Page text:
Benchmark oil prices jumped by almost 2 per cent on Monday morning to scale one-year highs as supply tightened.
Brent crude oil prices were up 1.9 per cent to $39.49 per barrel at 9am UAE time, up almost 43 per cent on the $26.67 that the global benchmark had tumbled to on January 18, a 13-year-low.
On the other hand, West Texas Intermediate (WTI) was trading at $36.63 a barrel at the same time, up 1.9 per cent over the previous session’s close – but a surge of almost 40 per cent over the 13-year-low of $26.21 a barrel that it slipped to on February 11.
An improving global outlook (which means more potential demand for oil) in addition to a falling US shale oil rig count (which means less supply of oil) have been the primary driving forces behind oil prices moving north over the past few weeks.
Source: Baker Hughes
According to data from Baker Hughes, US, Canadian and international energy firms shut down an estimated 109 rigs in the last one week (February 26-March 4), while the number of rigs closed in the past one year stand at 1,087.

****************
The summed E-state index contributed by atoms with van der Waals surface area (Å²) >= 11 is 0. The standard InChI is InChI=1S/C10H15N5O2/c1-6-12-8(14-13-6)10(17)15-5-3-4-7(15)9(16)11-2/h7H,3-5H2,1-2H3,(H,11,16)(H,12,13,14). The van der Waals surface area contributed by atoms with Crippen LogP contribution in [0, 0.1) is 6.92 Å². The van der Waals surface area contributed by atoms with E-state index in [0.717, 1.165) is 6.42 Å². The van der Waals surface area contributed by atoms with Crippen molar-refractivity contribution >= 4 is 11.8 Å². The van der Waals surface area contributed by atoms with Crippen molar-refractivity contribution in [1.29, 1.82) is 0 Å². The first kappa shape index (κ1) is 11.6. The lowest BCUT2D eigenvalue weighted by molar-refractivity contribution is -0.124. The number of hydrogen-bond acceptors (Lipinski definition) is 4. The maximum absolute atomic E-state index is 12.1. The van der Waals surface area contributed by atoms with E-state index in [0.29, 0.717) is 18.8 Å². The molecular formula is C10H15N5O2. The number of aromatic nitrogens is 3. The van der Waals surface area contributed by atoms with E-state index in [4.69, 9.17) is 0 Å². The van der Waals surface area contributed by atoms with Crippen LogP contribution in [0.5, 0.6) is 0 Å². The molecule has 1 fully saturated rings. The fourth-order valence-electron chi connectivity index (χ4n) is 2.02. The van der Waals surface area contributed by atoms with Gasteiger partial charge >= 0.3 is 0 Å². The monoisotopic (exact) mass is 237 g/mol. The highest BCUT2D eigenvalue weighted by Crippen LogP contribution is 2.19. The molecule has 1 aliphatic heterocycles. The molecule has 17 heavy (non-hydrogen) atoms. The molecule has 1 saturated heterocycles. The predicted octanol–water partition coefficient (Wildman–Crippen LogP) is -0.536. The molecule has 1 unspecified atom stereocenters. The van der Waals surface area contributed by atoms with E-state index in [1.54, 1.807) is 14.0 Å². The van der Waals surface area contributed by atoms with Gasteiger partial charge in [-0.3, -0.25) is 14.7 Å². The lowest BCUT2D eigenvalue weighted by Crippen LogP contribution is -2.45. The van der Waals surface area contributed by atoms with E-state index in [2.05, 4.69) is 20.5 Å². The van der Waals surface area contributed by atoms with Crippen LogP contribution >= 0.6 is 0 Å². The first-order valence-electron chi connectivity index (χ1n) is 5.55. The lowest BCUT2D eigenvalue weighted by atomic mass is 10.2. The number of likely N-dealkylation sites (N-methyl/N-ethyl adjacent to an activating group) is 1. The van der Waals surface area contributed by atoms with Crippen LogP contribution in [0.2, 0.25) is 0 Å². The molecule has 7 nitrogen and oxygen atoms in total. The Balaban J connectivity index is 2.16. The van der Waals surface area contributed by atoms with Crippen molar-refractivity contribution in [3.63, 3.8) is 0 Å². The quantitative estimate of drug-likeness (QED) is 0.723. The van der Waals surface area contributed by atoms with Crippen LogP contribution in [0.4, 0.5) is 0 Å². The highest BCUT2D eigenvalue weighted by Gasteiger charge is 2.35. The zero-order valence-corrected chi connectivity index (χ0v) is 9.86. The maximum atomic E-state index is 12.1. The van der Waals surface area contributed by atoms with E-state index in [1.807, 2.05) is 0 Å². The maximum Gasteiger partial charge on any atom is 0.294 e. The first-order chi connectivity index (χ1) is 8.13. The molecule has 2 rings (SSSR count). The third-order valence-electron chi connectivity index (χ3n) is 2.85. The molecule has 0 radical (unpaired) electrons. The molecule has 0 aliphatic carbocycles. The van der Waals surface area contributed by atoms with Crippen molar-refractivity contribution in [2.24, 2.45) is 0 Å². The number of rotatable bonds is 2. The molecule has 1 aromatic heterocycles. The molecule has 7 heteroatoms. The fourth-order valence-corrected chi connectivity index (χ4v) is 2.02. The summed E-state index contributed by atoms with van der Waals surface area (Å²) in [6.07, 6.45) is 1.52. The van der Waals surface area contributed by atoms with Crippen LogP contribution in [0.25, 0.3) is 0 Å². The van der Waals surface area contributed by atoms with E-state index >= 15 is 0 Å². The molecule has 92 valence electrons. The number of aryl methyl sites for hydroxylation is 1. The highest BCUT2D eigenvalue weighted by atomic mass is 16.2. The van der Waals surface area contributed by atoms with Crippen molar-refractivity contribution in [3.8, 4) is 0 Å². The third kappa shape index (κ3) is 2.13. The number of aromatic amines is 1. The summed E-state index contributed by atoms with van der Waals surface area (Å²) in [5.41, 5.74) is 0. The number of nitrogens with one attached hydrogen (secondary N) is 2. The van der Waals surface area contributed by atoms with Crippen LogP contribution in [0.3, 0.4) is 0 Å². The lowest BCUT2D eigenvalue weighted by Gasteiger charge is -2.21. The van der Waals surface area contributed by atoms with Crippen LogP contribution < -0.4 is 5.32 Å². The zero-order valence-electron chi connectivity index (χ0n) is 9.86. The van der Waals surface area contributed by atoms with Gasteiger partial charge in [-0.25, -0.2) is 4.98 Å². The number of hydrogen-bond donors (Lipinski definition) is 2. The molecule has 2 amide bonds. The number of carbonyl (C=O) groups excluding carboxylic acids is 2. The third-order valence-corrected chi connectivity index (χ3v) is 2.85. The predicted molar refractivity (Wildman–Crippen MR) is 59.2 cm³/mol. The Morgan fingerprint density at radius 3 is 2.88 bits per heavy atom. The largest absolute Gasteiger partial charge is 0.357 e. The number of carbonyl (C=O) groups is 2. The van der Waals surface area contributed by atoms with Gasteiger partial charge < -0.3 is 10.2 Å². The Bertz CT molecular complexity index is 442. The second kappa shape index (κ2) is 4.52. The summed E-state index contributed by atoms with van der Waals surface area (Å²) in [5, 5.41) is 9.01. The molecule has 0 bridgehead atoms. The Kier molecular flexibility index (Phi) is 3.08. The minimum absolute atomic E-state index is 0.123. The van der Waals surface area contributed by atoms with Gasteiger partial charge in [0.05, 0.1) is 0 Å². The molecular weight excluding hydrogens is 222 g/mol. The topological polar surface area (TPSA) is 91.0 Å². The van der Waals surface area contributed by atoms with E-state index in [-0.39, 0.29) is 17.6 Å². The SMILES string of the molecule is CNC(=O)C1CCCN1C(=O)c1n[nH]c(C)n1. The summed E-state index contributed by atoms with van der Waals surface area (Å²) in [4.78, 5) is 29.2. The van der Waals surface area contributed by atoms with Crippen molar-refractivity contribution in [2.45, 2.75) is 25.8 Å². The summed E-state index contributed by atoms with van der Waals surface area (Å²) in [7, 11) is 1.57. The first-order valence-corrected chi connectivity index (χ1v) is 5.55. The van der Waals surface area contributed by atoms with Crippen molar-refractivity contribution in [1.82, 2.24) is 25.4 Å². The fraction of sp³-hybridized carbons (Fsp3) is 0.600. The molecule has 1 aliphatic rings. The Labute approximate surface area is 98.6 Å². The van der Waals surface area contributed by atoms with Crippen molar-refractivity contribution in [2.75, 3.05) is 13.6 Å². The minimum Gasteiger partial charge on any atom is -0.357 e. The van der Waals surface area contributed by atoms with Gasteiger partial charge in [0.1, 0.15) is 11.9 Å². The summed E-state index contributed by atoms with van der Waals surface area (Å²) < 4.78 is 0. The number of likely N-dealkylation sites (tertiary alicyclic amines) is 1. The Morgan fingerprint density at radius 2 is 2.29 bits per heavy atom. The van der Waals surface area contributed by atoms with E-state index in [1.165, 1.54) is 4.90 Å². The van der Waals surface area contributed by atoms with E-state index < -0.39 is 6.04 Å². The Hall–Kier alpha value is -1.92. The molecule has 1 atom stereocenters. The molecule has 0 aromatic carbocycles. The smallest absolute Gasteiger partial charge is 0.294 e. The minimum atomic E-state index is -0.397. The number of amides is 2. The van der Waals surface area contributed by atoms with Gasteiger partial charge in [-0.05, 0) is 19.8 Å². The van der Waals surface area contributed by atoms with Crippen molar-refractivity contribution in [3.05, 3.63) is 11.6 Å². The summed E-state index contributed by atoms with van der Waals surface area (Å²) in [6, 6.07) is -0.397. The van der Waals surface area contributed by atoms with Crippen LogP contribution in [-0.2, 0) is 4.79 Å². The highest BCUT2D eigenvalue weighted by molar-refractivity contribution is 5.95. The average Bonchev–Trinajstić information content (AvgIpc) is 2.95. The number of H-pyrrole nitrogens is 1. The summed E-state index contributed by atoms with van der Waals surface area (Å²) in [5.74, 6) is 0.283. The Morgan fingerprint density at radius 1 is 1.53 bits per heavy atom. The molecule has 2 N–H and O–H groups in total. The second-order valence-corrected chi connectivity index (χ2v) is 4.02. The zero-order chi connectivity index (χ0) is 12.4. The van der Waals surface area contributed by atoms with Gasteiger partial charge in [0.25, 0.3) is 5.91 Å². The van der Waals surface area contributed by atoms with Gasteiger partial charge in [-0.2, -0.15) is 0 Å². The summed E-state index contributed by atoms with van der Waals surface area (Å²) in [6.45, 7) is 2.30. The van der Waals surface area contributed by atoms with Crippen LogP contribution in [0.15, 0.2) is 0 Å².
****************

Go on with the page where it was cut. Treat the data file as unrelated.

Energy firms in the US alone have shuttered some 703 rigs over the past one year. Oil prices slumped by almost 70 per cent between June 2014 and January 2016, but have since made a remarkable recovery.
The change in sentiment towards the commodity is a welcome sign for oil exporters, most of which have had to scale down their ambitious budgets this year to bring them in line with the prevailing oil prices.
However, some GCC countries, including the UAE, have ample reserves and multiple revenue sources to ensure that the funding of all necessary projects is independent of fluctuating oil revenues.
In January this year, Sultan bin Saeed Al Mansouri, Minister of Economy of the UAE, said the Cabinet's approval of an Dh48.5 billion federal budget showed its determination to continue to carry out ambitious projects in vital sectors like healthcare, social development, economic development, protection of the environment, culture and infrastructure, in line with the UAE Vision 2021.
He had then noted that the country was continuing with its projects of infrastructure, and was unlikely to be affected by the ongoing decline in oil prices.